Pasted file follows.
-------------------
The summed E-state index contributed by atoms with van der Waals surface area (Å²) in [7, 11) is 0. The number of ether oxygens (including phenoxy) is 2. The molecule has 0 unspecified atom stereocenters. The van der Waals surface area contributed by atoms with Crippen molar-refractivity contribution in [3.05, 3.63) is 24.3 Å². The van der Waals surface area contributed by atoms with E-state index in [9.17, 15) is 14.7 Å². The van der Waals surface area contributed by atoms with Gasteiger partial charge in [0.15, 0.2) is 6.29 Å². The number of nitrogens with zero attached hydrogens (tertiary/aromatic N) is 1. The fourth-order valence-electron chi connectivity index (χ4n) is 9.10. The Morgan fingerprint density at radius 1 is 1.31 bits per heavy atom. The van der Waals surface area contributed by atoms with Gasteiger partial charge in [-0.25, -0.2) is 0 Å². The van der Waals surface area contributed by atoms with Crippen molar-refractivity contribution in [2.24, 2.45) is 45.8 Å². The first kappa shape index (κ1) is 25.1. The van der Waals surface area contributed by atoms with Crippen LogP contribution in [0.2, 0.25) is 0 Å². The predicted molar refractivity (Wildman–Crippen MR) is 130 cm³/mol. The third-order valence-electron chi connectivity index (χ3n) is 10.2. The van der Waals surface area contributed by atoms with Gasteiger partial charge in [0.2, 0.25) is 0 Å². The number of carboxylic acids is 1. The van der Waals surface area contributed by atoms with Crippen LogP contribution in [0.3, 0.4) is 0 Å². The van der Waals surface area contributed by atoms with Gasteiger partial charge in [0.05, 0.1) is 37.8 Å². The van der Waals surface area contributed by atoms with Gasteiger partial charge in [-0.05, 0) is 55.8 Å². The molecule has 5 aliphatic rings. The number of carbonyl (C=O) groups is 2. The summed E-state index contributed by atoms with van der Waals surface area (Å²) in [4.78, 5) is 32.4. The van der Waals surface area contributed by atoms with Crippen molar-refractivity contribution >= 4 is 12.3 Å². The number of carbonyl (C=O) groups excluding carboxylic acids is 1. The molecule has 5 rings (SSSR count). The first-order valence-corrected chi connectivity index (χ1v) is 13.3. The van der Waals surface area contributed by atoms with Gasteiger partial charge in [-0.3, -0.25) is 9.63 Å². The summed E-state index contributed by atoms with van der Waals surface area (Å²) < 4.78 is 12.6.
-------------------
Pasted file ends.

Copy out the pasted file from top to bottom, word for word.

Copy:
The summed E-state index contributed by atoms with van der Waals surface area (Å²) in [7, 11) is 0. The number of ether oxygens (including phenoxy) is 2. The molecule has 0 unspecified atom stereocenters. The van der Waals surface area contributed by atoms with Crippen molar-refractivity contribution in [3.05, 3.63) is 24.3 Å². The van der Waals surface area contributed by atoms with E-state index in [9.17, 15) is 14.7 Å². The van der Waals surface area contributed by atoms with Gasteiger partial charge in [0.15, 0.2) is 6.29 Å². The number of nitrogens with zero attached hydrogens (tertiary/aromatic N) is 1. The fourth-order valence-electron chi connectivity index (χ4n) is 9.10. The Morgan fingerprint density at radius 1 is 1.31 bits per heavy atom. The van der Waals surface area contributed by atoms with Gasteiger partial charge in [-0.25, -0.2) is 0 Å². The van der Waals surface area contributed by atoms with Crippen molar-refractivity contribution in [2.24, 2.45) is 45.8 Å². The first kappa shape index (κ1) is 25.1. The van der Waals surface area contributed by atoms with Crippen LogP contribution in [0.2, 0.25) is 0 Å². The predicted molar refractivity (Wildman–Crippen MR) is 130 cm³/mol. The third-order valence-electron chi connectivity index (χ3n) is 10.2. The van der Waals surface area contributed by atoms with Gasteiger partial charge in [0.2, 0.25) is 0 Å². The number of carboxylic acids is 1. The van der Waals surface area contributed by atoms with Crippen LogP contribution in [0.3, 0.4) is 0 Å². The van der Waals surface area contributed by atoms with Gasteiger partial charge in [0.05, 0.1) is 37.8 Å². The van der Waals surface area contributed by atoms with Gasteiger partial charge in [-0.05, 0) is 55.8 Å². The molecule has 5 aliphatic rings. The number of carbonyl (C=O) groups is 2. The summed E-state index contributed by atoms with van der Waals surface area (Å²) in [4.78, 5) is 32.4. The van der Waals surface area contributed by atoms with Crippen molar-refractivity contribution >= 4 is 12.3 Å². The number of carbonyl (C=O) groups excluding carboxylic acids is 1. The molecule has 5 rings (SSSR count). The first-order valence-corrected chi connectivity index (χ1v) is 13.3. The van der Waals surface area contributed by atoms with Gasteiger partial charge in [-0.3, -0.25) is 9.63 Å². The summed E-state index contributed by atoms with van der Waals surface area (Å²) < 4.78 is 12.6.